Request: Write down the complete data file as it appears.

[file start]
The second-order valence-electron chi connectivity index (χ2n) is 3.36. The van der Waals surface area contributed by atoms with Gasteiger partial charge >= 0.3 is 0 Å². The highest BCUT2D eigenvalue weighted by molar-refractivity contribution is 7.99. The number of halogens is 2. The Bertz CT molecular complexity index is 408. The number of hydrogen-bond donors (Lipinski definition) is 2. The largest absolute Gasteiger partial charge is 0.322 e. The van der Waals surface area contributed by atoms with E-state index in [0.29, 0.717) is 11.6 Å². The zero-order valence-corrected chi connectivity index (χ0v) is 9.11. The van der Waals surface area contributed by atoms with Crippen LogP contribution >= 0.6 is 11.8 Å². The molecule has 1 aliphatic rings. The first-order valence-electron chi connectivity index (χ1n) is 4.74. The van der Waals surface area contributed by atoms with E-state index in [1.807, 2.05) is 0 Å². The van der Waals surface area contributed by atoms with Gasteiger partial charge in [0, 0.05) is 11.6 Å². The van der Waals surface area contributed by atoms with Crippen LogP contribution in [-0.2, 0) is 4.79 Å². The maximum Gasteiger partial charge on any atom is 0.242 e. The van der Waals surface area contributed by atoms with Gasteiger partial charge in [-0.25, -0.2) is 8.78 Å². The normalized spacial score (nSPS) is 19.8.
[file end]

The second-order valence-electron chi connectivity index (χ2n) is 3.36. The van der Waals surface area contributed by atoms with Gasteiger partial charge >= 0.3 is 0 Å². The highest BCUT2D eigenvalue weighted by molar-refractivity contribution is 7.99. The number of halogens is 2. The Bertz CT molecular complexity index is 408. The number of hydrogen-bond donors (Lipinski definition) is 2. The largest absolute Gasteiger partial charge is 0.322 e. The van der Waals surface area contributed by atoms with E-state index in [0.29, 0.717) is 11.6 Å². The zero-order valence-corrected chi connectivity index (χ0v) is 9.11. The van der Waals surface area contributed by atoms with Crippen LogP contribution >= 0.6 is 11.8 Å². The molecule has 1 aliphatic rings. The first-order valence-electron chi connectivity index (χ1n) is 4.74. The van der Waals surface area contributed by atoms with E-state index in [1.807, 2.05) is 0 Å². The van der Waals surface area contributed by atoms with Gasteiger partial charge in [0, 0.05) is 11.6 Å². The van der Waals surface area contributed by atoms with Crippen LogP contribution in [-0.2, 0) is 4.79 Å². The maximum Gasteiger partial charge on any atom is 0.242 e. The van der Waals surface area contributed by atoms with Gasteiger partial charge in [-0.25, -0.2) is 8.78 Å². The normalized spacial score (nSPS) is 19.8.